In some areas, COVID-19 lockdowns are triggering huge spikes in food prices


Bypass censorship by sharing this link:
New
Image: In some areas, COVID-19 lockdowns are triggering huge spikes in food prices

(Natural News) Even though the Wuhan coronavirus (COVID-19) plandemic would seem to be petering out, many Americans are still paying higher-than-normal prices for staple food items.

C+R Research launched a study to check the pulse on prices throughout the country, determining that upwards of 85 percent of Americans are paying more now for grocery items like meat, eggs and milk than they did prior to March when the plandemic did not yet exist.

The group surveyed 2,040 consumers about their shopping habits, budget and diet. They found that beef and eggs have seen the most significant price increases due to the plandemic, followed by poultry.

Besides higher food prices, many consumers are also having trouble finding food, period. For products they normally purchase, 83 percent of respondents indicated that they are still unable to find certain grocery items.

Household goods are also higher in price and hard to come by. Seventy-five percent of respondents said things like paper supplies, cleaning products and appliances are more expensive now compare to pre-March prices. And more than three-quarters said they are still unable to find all the household goods they need.

In the food category, meat products as a whole have, by and large, seen the highest price increases over the past several months. In the household goods category, that designator goes to cleaning supplies.

Beef, the survey found, has increased in price by about 10.3 percent, on average, while paper supplies are 8.9 percent more expensive. This could explain why these two items are likewise in short supply.

Poultry saw an average price increase of 6.3 percent, followed by eggs at 5.9 percent, water and soft drinks at 5.3 percent, and pork products at five percent.

Back in the household goods category, appliances jumped up in price by 6 percent, flowers and potted plants by 5.8 percent, cleaning products at 5.4 percent, and miscellaneous household products at 3.6 percent.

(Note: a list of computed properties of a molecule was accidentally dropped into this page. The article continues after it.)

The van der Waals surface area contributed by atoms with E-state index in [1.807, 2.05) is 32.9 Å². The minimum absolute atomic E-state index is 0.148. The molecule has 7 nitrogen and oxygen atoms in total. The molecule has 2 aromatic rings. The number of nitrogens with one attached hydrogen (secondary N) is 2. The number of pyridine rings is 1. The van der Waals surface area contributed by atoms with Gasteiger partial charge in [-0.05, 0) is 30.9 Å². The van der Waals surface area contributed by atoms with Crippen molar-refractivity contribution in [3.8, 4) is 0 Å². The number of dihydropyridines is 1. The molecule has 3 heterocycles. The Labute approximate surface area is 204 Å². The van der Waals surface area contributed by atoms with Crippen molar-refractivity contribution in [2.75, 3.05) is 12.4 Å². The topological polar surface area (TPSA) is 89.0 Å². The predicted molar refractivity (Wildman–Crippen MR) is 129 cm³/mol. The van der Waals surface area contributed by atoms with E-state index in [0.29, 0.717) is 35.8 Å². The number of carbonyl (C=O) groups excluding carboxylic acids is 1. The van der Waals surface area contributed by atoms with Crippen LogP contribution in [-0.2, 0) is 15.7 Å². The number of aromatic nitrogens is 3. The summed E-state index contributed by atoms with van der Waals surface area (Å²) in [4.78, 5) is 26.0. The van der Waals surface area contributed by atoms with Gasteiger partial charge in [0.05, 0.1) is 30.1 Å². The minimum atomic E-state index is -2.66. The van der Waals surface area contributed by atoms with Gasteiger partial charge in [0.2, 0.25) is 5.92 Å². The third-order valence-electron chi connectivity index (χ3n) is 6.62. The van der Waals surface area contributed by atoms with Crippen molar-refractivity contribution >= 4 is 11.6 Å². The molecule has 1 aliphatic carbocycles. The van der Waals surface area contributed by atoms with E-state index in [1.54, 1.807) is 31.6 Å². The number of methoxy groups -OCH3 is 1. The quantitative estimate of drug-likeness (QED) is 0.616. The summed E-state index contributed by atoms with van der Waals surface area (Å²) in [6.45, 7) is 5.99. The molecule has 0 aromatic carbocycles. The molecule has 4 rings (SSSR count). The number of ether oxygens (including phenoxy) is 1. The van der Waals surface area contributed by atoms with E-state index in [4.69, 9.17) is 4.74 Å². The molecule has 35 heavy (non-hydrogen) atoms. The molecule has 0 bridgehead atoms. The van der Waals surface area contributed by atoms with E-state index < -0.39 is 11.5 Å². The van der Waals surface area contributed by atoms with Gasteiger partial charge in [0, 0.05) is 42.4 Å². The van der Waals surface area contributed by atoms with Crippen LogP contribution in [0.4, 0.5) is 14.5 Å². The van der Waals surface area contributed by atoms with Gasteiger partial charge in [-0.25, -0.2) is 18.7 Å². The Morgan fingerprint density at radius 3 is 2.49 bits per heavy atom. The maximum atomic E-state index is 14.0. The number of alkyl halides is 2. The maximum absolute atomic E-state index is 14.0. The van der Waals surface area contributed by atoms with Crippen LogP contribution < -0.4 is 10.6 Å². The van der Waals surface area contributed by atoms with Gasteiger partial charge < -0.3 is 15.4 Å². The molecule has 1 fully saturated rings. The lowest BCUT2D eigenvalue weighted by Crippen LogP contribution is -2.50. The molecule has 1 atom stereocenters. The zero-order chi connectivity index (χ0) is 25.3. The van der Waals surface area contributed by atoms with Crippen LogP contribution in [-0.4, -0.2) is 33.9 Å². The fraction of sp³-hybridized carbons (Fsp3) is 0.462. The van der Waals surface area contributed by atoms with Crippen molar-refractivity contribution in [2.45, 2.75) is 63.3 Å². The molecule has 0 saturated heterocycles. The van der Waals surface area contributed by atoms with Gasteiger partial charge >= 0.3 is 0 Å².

Hair care, deodorant sales plummeted due to plandemic

As for items that people are purchasing fewer of since March, the survey found that 71 percent of people have been skipping the hair care aisle, while 61 percent are skipping the deodorant aisle.

Perhaps this is due to the other product categories now being more expensive, or maybe it has to do with the fact that more people are working at home now rather than in an office, hence why they care less about how they look and smell.

Due to continued uncertainty about where things are headed, most people have cut back on their food budgets since the plandemic. There is also worry among most that food prices will only get more expensive over time.

Because of this uncertainty, some 43 percent of people polled indicated that they are now eating less meat, while 33 percent are eating less poultry. The organic industry has also taken a hit, with 31 percent of people now avoiding organic products.

Other methods of cutting costs include cutting coupons and looking for other discounts, which 38 percent of those surveyed say they now do. More than one in four are now buying in bulk and meal prepping, while roughly the same number of folks are shopping around to find the best prices.

“On average, consumers say they’re spending $139 per week on groceries and the vast majority (88%) are concerned that grocery prices will continue to rise rather than level out or decrease,” C+R Research reports.

“While no one has a crystal ball, nearly a quarter of consumers are hopeful they will see some relief at the checkout counter by spring 2021, but just about the same proportion aren’t sure.”

You can read the full C+R report at this link.

To keep up with the latest news about the impact of the Wuhan coronavirus (COVID-19) on society, be sure to check out Pandemic.news.

Sources for this article include:

CRResearch.com

NaturalNews.com


Receive Our Free Email Newsletter

Get independent news alerts on natural cures, food lab tests, cannabis medicine, science, robotics, drones, privacy and more.


Disqus